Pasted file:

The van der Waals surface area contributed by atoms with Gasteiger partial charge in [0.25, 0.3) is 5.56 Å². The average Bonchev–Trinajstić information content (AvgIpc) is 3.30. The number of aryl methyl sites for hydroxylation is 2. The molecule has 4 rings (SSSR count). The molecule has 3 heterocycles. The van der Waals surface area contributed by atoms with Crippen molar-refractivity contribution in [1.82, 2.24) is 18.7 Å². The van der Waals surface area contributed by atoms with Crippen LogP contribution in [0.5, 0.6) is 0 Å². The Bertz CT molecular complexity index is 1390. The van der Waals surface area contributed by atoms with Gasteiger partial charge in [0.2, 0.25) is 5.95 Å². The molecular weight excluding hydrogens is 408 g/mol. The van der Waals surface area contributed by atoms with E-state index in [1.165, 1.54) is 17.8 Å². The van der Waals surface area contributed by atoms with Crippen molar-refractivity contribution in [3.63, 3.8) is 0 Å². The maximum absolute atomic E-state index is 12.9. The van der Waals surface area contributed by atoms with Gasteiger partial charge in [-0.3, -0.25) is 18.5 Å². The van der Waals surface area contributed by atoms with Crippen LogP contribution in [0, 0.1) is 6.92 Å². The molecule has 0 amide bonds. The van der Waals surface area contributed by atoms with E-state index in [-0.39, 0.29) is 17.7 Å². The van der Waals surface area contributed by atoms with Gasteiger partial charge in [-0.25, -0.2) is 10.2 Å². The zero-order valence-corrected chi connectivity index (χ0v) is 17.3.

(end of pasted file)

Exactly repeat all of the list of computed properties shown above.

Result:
The van der Waals surface area contributed by atoms with Gasteiger partial charge in [0.25, 0.3) is 5.56 Å². The average Bonchev–Trinajstić information content (AvgIpc) is 3.30. The number of aryl methyl sites for hydroxylation is 2. The molecule has 4 rings (SSSR count). The molecule has 3 heterocycles. The van der Waals surface area contributed by atoms with Crippen molar-refractivity contribution in [1.82, 2.24) is 18.7 Å². The van der Waals surface area contributed by atoms with Crippen LogP contribution in [0.5, 0.6) is 0 Å². The Bertz CT molecular complexity index is 1390. The van der Waals surface area contributed by atoms with Gasteiger partial charge in [0.2, 0.25) is 5.95 Å². The molecular weight excluding hydrogens is 408 g/mol. The van der Waals surface area contributed by atoms with E-state index in [1.165, 1.54) is 17.8 Å². The van der Waals surface area contributed by atoms with Crippen molar-refractivity contribution in [3.63, 3.8) is 0 Å². The maximum absolute atomic E-state index is 12.9. The van der Waals surface area contributed by atoms with Gasteiger partial charge in [-0.3, -0.25) is 18.5 Å². The van der Waals surface area contributed by atoms with Crippen LogP contribution in [0, 0.1) is 6.92 Å². The molecule has 0 amide bonds. The van der Waals surface area contributed by atoms with E-state index in [-0.39, 0.29) is 17.7 Å². The van der Waals surface area contributed by atoms with Gasteiger partial charge in [-0.25, -0.2) is 10.2 Å². The zero-order valence-corrected chi connectivity index (χ0v) is 17.3.